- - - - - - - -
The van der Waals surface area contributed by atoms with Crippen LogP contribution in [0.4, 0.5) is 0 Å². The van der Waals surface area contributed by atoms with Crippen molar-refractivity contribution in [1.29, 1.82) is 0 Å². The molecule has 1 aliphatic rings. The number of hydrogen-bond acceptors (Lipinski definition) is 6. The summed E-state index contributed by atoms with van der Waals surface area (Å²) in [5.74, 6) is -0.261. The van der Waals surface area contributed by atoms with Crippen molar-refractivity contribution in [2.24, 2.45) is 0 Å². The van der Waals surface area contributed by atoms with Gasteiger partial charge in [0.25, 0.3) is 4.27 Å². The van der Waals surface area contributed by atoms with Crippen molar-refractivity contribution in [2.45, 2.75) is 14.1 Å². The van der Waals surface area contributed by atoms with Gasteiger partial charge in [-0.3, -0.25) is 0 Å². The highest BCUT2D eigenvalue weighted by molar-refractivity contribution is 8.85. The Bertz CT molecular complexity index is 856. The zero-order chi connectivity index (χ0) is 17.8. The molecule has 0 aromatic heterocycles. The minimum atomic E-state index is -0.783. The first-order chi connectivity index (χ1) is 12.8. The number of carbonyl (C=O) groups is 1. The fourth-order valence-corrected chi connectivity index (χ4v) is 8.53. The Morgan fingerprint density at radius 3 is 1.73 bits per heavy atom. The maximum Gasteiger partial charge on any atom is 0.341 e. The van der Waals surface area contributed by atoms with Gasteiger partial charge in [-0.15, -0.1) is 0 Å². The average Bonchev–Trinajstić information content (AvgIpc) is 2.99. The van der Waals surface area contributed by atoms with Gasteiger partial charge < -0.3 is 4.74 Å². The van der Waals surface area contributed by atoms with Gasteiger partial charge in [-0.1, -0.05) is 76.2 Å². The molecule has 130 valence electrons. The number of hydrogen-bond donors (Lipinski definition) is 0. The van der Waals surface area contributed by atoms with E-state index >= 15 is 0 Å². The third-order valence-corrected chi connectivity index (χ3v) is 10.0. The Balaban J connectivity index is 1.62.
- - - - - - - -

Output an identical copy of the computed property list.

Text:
The van der Waals surface area contributed by atoms with Crippen LogP contribution in [0.4, 0.5) is 0 Å². The van der Waals surface area contributed by atoms with Crippen molar-refractivity contribution in [1.29, 1.82) is 0 Å². The molecule has 1 aliphatic rings. The number of hydrogen-bond acceptors (Lipinski definition) is 6. The summed E-state index contributed by atoms with van der Waals surface area (Å²) in [5.74, 6) is -0.261. The van der Waals surface area contributed by atoms with Crippen molar-refractivity contribution in [2.24, 2.45) is 0 Å². The van der Waals surface area contributed by atoms with Gasteiger partial charge in [0.25, 0.3) is 4.27 Å². The van der Waals surface area contributed by atoms with Crippen molar-refractivity contribution in [2.45, 2.75) is 14.1 Å². The van der Waals surface area contributed by atoms with Gasteiger partial charge in [-0.3, -0.25) is 0 Å². The highest BCUT2D eigenvalue weighted by molar-refractivity contribution is 8.85. The Bertz CT molecular complexity index is 856. The zero-order chi connectivity index (χ0) is 17.8. The molecule has 0 aromatic heterocycles. The minimum atomic E-state index is -0.783. The first-order chi connectivity index (χ1) is 12.8. The number of carbonyl (C=O) groups is 1. The fourth-order valence-corrected chi connectivity index (χ4v) is 8.53. The Morgan fingerprint density at radius 3 is 1.73 bits per heavy atom. The maximum Gasteiger partial charge on any atom is 0.341 e. The van der Waals surface area contributed by atoms with Gasteiger partial charge in [-0.15, -0.1) is 0 Å². The average Bonchev–Trinajstić information content (AvgIpc) is 2.99. The van der Waals surface area contributed by atoms with Gasteiger partial charge < -0.3 is 4.74 Å². The van der Waals surface area contributed by atoms with Gasteiger partial charge in [-0.1, -0.05) is 76.2 Å². The molecule has 130 valence electrons. The number of hydrogen-bond donors (Lipinski definition) is 0. The van der Waals surface area contributed by atoms with E-state index >= 15 is 0 Å². The third-order valence-corrected chi connectivity index (χ3v) is 10.0. The Balaban J connectivity index is 1.62.